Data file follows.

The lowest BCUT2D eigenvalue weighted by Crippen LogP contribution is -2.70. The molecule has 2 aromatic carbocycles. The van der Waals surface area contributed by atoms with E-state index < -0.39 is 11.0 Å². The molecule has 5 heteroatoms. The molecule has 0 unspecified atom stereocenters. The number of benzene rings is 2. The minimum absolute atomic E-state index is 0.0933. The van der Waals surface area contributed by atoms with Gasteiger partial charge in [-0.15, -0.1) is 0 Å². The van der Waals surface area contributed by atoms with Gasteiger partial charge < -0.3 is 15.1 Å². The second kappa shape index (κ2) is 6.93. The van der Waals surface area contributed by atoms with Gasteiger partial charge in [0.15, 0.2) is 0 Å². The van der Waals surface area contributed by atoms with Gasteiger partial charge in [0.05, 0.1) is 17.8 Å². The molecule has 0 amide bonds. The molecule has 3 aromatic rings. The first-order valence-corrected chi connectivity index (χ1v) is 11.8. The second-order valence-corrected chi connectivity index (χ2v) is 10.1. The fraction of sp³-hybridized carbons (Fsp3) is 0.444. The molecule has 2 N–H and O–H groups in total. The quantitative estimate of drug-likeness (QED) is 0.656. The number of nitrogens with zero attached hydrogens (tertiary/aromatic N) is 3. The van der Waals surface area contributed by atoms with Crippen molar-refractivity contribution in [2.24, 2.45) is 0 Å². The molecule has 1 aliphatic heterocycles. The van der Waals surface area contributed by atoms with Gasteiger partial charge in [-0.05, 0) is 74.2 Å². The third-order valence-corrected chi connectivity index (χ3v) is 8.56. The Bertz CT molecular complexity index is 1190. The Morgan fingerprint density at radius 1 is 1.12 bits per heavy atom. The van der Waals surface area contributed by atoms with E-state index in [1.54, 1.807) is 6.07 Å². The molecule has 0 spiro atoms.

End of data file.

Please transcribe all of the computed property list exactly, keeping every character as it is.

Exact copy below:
The lowest BCUT2D eigenvalue weighted by Crippen LogP contribution is -2.70. The molecule has 2 aromatic carbocycles. The van der Waals surface area contributed by atoms with E-state index < -0.39 is 11.0 Å². The molecule has 5 heteroatoms. The molecule has 0 unspecified atom stereocenters. The number of benzene rings is 2. The minimum absolute atomic E-state index is 0.0933. The van der Waals surface area contributed by atoms with Gasteiger partial charge in [-0.15, -0.1) is 0 Å². The van der Waals surface area contributed by atoms with Gasteiger partial charge < -0.3 is 15.1 Å². The second kappa shape index (κ2) is 6.93. The van der Waals surface area contributed by atoms with Gasteiger partial charge in [0.15, 0.2) is 0 Å². The van der Waals surface area contributed by atoms with Gasteiger partial charge in [0.05, 0.1) is 17.8 Å². The molecule has 0 amide bonds. The molecule has 3 aromatic rings. The first-order valence-corrected chi connectivity index (χ1v) is 11.8. The second-order valence-corrected chi connectivity index (χ2v) is 10.1. The fraction of sp³-hybridized carbons (Fsp3) is 0.444. The molecule has 2 N–H and O–H groups in total. The quantitative estimate of drug-likeness (QED) is 0.656. The number of nitrogens with zero attached hydrogens (tertiary/aromatic N) is 3. The van der Waals surface area contributed by atoms with Crippen molar-refractivity contribution in [2.24, 2.45) is 0 Å². The molecule has 1 aliphatic heterocycles. The van der Waals surface area contributed by atoms with Gasteiger partial charge in [-0.05, 0) is 74.2 Å². The third-order valence-corrected chi connectivity index (χ3v) is 8.56. The Bertz CT molecular complexity index is 1190. The Morgan fingerprint density at radius 1 is 1.12 bits per heavy atom. The van der Waals surface area contributed by atoms with E-state index in [1.54, 1.807) is 6.07 Å². The molecule has 0 spiro atoms.